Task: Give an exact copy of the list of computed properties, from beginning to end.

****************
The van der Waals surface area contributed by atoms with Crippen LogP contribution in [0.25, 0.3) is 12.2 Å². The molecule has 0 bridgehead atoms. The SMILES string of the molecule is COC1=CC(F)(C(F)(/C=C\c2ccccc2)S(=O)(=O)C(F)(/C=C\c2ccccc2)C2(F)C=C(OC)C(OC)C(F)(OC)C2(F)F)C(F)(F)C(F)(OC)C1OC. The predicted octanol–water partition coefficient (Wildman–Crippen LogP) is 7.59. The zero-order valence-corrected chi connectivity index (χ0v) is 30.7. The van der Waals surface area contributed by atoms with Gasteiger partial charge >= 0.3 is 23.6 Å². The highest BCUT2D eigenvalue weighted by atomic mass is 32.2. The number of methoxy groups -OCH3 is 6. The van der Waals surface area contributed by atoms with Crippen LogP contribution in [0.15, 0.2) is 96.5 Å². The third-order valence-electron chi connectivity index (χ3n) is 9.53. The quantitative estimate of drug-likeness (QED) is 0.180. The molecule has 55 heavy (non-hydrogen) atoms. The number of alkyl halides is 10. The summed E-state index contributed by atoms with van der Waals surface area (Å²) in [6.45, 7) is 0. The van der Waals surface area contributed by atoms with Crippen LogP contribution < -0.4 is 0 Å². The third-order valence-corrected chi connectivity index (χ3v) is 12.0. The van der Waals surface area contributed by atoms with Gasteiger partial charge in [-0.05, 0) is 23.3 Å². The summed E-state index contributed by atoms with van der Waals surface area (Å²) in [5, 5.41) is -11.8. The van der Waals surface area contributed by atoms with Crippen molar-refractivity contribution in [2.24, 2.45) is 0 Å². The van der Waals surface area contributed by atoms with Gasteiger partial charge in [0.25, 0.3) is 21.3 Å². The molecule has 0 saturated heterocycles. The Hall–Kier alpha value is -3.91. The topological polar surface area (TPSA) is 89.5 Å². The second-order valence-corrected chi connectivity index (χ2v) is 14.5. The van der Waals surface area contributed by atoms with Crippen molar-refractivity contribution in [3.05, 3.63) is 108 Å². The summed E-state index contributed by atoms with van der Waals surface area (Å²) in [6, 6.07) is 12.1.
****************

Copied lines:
The van der Waals surface area contributed by atoms with Crippen LogP contribution in [0.25, 0.3) is 12.2 Å². The molecule has 0 bridgehead atoms. The SMILES string of the molecule is COC1=CC(F)(C(F)(/C=C\c2ccccc2)S(=O)(=O)C(F)(/C=C\c2ccccc2)C2(F)C=C(OC)C(OC)C(F)(OC)C2(F)F)C(F)(F)C(F)(OC)C1OC. The predicted octanol–water partition coefficient (Wildman–Crippen LogP) is 7.59. The zero-order valence-corrected chi connectivity index (χ0v) is 30.7. The van der Waals surface area contributed by atoms with Gasteiger partial charge >= 0.3 is 23.6 Å². The highest BCUT2D eigenvalue weighted by atomic mass is 32.2. The number of methoxy groups -OCH3 is 6. The van der Waals surface area contributed by atoms with Crippen LogP contribution in [0.15, 0.2) is 96.5 Å². The third-order valence-electron chi connectivity index (χ3n) is 9.53. The quantitative estimate of drug-likeness (QED) is 0.180. The molecule has 55 heavy (non-hydrogen) atoms. The number of alkyl halides is 10. The summed E-state index contributed by atoms with van der Waals surface area (Å²) in [6.45, 7) is 0. The van der Waals surface area contributed by atoms with Crippen LogP contribution < -0.4 is 0 Å². The third-order valence-corrected chi connectivity index (χ3v) is 12.0. The van der Waals surface area contributed by atoms with Gasteiger partial charge in [-0.05, 0) is 23.3 Å². The summed E-state index contributed by atoms with van der Waals surface area (Å²) in [5, 5.41) is -11.8. The van der Waals surface area contributed by atoms with Crippen molar-refractivity contribution in [2.24, 2.45) is 0 Å². The van der Waals surface area contributed by atoms with Gasteiger partial charge in [0.25, 0.3) is 21.3 Å². The molecule has 0 saturated heterocycles. The Hall–Kier alpha value is -3.91. The topological polar surface area (TPSA) is 89.5 Å². The second-order valence-corrected chi connectivity index (χ2v) is 14.5. The van der Waals surface area contributed by atoms with Crippen molar-refractivity contribution in [3.05, 3.63) is 108 Å². The summed E-state index contributed by atoms with van der Waals surface area (Å²) in [6, 6.07) is 12.1.